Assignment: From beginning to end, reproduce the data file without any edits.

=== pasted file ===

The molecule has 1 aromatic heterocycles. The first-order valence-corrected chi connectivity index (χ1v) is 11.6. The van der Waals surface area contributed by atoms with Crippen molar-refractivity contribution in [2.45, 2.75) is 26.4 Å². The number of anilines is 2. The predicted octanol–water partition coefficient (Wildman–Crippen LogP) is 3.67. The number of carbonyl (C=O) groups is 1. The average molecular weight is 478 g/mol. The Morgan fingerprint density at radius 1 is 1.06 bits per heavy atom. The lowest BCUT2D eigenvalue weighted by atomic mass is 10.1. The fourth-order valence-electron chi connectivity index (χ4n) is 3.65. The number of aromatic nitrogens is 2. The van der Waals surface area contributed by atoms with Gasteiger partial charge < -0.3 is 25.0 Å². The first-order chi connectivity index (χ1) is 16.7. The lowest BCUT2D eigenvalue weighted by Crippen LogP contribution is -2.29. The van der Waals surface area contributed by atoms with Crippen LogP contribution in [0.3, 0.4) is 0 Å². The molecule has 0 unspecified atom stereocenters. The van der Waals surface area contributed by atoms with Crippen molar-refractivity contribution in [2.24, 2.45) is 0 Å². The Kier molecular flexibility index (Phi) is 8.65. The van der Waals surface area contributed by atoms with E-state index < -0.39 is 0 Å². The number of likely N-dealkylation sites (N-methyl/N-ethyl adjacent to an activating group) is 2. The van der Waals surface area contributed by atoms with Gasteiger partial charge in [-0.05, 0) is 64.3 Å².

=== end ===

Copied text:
The molecule has 1 aromatic heterocycles. The first-order valence-corrected chi connectivity index (χ1v) is 11.6. The van der Waals surface area contributed by atoms with Crippen molar-refractivity contribution in [2.45, 2.75) is 26.4 Å². The number of anilines is 2. The predicted octanol–water partition coefficient (Wildman–Crippen LogP) is 3.67. The number of carbonyl (C=O) groups is 1. The average molecular weight is 478 g/mol. The Morgan fingerprint density at radius 1 is 1.06 bits per heavy atom. The lowest BCUT2D eigenvalue weighted by atomic mass is 10.1. The fourth-order valence-electron chi connectivity index (χ4n) is 3.65. The number of aromatic nitrogens is 2. The van der Waals surface area contributed by atoms with Gasteiger partial charge < -0.3 is 25.0 Å². The first-order chi connectivity index (χ1) is 16.7. The lowest BCUT2D eigenvalue weighted by Crippen LogP contribution is -2.29. The van der Waals surface area contributed by atoms with Crippen LogP contribution in [0.3, 0.4) is 0 Å². The molecule has 0 unspecified atom stereocenters. The van der Waals surface area contributed by atoms with Crippen molar-refractivity contribution in [2.24, 2.45) is 0 Å². The Kier molecular flexibility index (Phi) is 8.65. The van der Waals surface area contributed by atoms with E-state index < -0.39 is 0 Å². The number of likely N-dealkylation sites (N-methyl/N-ethyl adjacent to an activating group) is 2. The van der Waals surface area contributed by atoms with Gasteiger partial charge in [-0.05, 0) is 64.3 Å².